Estadio Mineirao, Belo Horizonte, Noon, ABC
Pretenders to the throne, that is: don’t discount Greece. This team managed to win the European Championship out of nowhere in 2004, and even though only a couple of relics remain on the team from that championship year (Giorgios Karagounis, 37, Kostas Katsouranis, 34, and Theofanis Gekas, 33), the Greeks can, depending on what mood they’re in, silence attacks and stun superior teams, as Colombia very much is. But Greece are temperamental: you never know what mood they’ll field. And they can be dull: they’re not into scoring goals as much as defending against them, hewing to that European malaise style of football that at times gives the sport a bad name.
World Cup 2014
Colombia are a different story. They’re the team the United States beat in the 1994 World Cup, thanks to an own goal by the player who went on to be murdered back in Colombia. They haven’t been to a World Cup since 1998, but they’re in fine form, qualifying very strongly and fielding a team of committed, exciting players. They showed it, scoring in the fifth or sixth minute in the first half against Greece (thanks to Pablo Armero), though they somehow sat back for too much of the rest of the half, letting Greece back into the game.
Here’s the goal:
Colombia can be among the surprises of the tournament, and they’re playing in a group that favors it: anyone in Group C can win it, anyone can advance. Japan and Code d’Ivoire are the other two contenders. They face each other tonight. They played en entertaining first half, had several chances, went for too much but managed to keep the lead. They have a couple more goals in them.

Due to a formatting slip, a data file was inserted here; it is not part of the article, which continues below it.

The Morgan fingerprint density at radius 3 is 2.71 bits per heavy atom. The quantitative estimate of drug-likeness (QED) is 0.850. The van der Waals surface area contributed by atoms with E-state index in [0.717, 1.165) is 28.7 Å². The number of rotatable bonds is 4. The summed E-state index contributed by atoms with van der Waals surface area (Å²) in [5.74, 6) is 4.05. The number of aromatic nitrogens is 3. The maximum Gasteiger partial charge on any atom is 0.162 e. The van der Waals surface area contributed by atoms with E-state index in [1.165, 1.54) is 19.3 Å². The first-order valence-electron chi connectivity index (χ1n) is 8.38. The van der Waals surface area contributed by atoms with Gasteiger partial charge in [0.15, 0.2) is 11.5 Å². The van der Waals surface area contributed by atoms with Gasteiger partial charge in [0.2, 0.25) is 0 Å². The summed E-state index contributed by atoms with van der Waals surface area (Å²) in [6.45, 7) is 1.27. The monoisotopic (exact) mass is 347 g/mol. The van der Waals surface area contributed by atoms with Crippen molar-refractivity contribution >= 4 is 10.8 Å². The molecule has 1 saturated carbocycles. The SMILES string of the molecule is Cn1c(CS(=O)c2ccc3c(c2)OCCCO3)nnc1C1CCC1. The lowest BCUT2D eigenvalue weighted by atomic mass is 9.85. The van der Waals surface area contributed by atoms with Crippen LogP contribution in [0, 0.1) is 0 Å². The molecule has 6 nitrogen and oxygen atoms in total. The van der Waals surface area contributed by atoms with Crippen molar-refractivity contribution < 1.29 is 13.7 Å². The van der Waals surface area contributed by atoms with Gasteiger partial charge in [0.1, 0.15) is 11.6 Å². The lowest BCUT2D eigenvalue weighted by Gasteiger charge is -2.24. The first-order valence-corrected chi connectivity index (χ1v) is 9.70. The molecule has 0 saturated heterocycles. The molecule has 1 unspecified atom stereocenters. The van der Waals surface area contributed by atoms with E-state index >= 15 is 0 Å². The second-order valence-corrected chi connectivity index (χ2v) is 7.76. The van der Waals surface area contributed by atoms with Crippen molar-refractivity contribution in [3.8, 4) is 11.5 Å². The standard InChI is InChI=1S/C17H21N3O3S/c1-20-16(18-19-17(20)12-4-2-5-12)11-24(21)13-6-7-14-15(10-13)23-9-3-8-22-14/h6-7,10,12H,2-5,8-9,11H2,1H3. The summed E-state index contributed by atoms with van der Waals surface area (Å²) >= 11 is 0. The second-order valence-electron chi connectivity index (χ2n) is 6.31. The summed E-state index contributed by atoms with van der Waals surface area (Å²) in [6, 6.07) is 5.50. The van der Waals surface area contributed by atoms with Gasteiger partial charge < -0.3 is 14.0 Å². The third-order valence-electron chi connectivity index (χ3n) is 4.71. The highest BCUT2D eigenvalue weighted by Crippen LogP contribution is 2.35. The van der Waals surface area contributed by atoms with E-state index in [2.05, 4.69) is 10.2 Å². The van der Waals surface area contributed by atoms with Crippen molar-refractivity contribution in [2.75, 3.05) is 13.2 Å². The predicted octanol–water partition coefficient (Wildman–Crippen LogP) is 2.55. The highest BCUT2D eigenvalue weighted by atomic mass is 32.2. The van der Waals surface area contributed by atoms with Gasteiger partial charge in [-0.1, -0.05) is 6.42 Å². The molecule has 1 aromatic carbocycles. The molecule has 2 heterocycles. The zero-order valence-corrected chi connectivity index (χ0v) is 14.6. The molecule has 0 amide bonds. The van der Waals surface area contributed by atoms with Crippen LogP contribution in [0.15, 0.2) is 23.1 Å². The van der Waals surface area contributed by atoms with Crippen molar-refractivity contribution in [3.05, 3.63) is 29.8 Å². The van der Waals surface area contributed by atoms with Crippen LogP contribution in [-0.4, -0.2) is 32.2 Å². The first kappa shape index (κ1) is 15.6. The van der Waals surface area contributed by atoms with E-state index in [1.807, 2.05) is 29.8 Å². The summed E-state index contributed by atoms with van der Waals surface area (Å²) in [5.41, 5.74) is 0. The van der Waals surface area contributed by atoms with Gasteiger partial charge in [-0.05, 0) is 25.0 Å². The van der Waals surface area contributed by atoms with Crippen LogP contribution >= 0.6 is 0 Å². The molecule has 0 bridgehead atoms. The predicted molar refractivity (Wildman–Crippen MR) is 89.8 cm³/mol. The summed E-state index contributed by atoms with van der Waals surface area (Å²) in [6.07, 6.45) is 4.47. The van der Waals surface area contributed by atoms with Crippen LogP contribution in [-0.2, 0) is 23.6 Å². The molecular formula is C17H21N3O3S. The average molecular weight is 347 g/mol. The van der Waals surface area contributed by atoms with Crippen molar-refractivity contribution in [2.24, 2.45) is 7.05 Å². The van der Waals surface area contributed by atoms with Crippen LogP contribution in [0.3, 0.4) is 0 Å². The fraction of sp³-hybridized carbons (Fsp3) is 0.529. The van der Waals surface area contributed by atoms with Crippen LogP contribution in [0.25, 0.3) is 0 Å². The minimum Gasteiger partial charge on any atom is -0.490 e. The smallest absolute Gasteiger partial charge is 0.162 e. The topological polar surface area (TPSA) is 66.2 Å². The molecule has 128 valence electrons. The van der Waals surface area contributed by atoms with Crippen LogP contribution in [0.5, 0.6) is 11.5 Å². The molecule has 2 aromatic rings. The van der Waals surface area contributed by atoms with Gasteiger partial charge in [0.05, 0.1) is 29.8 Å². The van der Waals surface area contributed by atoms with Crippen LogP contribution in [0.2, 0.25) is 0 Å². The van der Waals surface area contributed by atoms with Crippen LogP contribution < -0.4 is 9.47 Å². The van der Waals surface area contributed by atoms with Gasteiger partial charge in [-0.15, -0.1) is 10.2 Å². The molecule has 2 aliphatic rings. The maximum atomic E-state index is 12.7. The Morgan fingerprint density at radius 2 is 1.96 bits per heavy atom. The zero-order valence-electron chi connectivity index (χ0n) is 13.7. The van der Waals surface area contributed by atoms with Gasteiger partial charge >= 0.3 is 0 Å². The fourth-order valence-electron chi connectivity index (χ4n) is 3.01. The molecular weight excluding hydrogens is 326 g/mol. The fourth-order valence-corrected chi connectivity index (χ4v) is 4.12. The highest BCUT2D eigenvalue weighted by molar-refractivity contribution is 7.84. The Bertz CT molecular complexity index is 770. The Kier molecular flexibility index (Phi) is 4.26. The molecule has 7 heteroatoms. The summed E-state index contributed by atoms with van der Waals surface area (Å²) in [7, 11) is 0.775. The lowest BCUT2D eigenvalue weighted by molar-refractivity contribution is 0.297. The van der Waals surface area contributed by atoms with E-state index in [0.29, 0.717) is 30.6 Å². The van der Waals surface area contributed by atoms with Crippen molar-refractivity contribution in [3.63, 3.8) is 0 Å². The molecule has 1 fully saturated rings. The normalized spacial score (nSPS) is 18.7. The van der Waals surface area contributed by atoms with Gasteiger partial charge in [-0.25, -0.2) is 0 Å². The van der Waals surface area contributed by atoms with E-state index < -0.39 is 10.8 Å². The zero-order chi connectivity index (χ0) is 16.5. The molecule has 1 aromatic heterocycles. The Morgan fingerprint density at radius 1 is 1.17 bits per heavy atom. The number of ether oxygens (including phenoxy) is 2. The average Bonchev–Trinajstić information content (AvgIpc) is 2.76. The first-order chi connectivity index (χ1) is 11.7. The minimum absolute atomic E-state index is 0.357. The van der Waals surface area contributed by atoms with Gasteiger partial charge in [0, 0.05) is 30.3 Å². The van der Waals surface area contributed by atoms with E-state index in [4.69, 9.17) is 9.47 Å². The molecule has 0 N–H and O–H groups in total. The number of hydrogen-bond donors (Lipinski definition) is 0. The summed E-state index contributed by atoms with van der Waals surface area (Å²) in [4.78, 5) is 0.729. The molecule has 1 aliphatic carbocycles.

Well, I said at half time that they had a couple more goals in them, and they did. The young upcoming superstar Teofilo Gutierrez took a corner to take advantage of Greece’s blind spot with set pieces and confidently place it in the net. That was at the 58th minute:
And with a terrific set of quick, confident lateral passes in the box, including a back-heel to James Rodriguez in injury time, Rodriguez reminded Greece that it’s not the 5th century BC anymore, and the soils of Brazil are all Colombian today, as were the yellow-sea stands. Watch:
Not that Greece didn’t lack luck. There was that crossbar shot, an incredible save by the Colombian keeper, and a couple of other well-targeted shots that should have given Greece at least one or two goals. But Colombia were more relentless, more spirited, less self-conscious, and of course they had home continent advantage. It was yet another wonderful match along a run of nothing but: so far this World Cup has been a joy to watch, and today’s officiating by Mark Geiger was the best job yet. He should replace John Kerry as Secretary of State and immediately head to the Middle East.
So: 18 goals so far in this tournament, for an average of 3.6 goals per match. That’s satisfaction.